This book could easily be called The Shakespeare Code--it has all the mystery, puzzles, treasure, and travel of The Da Vinci Code, but with more solid research backing it up.
Kate Stanley has her dream job, directing Hamlet at the Globe in London. A former Ph.D. student studying Shakespeare, Kate burned a lot of bridges when she quit Harvard, and she swore to never look back. But now her former mentor, Professor Rosalind Howard, appears with a box she claims holds the secret to something big, and she wants Kate to help her uncover it. Although highly doubtful, Kate agrees to keep the box and think about it--but before she can give the professor her answer, the Globe has burned, and one person is dead: predictably, Rosalind Howard. Kate quickly becomes convinced Roz was murdered, and the same person is now chasing her in pursuit of the box. With the help of famed Shakespearean actor Sir Henry Lee, a mysterious man named Ben who claims to be Roz's nephew, and a wealthy eccentric who lives in a town called Shakespeare, Kate travels across England and the US in search of answers, and finding mainly more questions.
Phew! As you can probably tell from my summary, this is a complex book, but it doesn't feel that way while you're reading it. An academic mystery about Shakespeare might sound staid and doddering, but believe me, it isn't. It starts off with a bang and, even though it is a long book, goes by very quickly. The characters are interesting, the facts about Shakespeare are surprising, the mystery is fascinating, and it's chock-full of fun and smart references to Shakespeare and his plays.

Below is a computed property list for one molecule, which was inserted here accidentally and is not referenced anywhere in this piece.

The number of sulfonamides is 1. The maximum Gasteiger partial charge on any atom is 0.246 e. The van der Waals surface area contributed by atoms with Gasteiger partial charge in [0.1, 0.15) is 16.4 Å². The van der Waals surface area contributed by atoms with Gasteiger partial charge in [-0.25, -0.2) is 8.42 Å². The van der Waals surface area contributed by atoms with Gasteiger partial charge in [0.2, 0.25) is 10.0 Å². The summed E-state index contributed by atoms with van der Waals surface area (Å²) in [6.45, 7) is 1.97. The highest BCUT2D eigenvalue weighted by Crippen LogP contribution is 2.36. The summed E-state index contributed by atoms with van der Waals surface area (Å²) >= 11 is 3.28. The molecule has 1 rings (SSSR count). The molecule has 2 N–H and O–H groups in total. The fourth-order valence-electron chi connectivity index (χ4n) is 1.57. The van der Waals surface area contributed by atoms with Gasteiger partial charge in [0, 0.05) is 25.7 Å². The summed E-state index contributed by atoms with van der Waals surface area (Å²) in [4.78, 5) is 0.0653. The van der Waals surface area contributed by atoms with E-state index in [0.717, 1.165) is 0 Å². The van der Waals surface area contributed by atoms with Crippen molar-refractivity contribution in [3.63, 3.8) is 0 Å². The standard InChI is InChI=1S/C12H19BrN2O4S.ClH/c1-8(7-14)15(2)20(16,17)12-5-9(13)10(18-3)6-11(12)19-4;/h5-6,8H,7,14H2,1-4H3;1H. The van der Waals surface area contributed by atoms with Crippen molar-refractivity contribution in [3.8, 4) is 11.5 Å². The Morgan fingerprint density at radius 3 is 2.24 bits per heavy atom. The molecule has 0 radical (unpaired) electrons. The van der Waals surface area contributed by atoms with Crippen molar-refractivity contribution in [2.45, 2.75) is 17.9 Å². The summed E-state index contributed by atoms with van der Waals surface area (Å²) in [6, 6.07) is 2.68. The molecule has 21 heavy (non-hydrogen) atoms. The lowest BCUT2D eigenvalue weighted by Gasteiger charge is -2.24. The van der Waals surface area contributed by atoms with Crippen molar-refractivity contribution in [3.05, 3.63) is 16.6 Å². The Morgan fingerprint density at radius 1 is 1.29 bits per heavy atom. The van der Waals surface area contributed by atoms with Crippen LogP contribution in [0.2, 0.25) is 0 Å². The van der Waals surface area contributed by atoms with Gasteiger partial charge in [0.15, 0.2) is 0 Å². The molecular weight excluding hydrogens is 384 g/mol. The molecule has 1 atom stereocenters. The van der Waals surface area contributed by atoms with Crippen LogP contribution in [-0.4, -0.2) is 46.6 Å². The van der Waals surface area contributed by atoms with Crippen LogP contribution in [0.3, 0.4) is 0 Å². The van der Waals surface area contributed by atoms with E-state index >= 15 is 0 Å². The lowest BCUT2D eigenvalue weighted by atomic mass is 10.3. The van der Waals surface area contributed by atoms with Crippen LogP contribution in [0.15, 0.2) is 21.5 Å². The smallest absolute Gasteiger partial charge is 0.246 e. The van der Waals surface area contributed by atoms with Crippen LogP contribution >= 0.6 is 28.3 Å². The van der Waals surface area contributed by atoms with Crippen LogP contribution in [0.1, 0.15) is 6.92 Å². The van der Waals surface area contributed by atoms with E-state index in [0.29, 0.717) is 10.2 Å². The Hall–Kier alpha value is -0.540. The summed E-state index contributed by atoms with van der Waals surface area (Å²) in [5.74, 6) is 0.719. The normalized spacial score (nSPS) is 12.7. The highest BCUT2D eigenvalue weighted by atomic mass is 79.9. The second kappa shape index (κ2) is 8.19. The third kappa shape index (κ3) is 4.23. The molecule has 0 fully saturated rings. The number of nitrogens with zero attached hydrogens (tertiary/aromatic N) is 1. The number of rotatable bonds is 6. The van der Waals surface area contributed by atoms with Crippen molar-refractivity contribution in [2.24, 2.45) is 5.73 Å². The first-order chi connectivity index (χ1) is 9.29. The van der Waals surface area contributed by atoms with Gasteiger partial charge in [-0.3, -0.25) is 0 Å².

That being said, there were some major plot holes--shouldn't Kate need an ID to fly, for example? I figured out who the evol villains were before page one hundred, and the story seemed to lose a lot of its focus when the issue of Shakespeare-might-not-be-Shakespeare-but-all-these-other-rich-famous-people-take-your-pick popped up. Sir Henry called that idea ridiculous, and I have to admit I agree with him. When the book became more about that than anything else, I got a little bored with the whole thing.
Even with its problems, though, this novel is a lot better than similar novels I've read. I loved the main characters, especially Kate, who is believably intelligent and stubborn enough to follow through on investigating the mystery (I also have to confess that I connected with her immediately because she wrote her dissertation on occult Shakespeare--I wrote my MA thesis on hermeticism in Giorgio di Chirico's work). I loved the places Kate went to in her search for Shakespeare, and how obsessive and excited people still get over his plays. My absolute favorite part of the novel, though, were the historical scenes from Shakespeare's own time--they were very few and far between, but they were the most emotionally engaging and striking part of the book. I am definitely a hundred times more interested in Shakespeare now than I was a week ago!
I highly recommend this novel, especially if you're a fan of academic mysteries. It picks you up immediately and doesn't loosen its grip on you for a long time. And, unlike a few other academic mysteries I've read, in this one you do feel like the conclusion to the mystery is important and will matter, even to people who don't live to study the subject.
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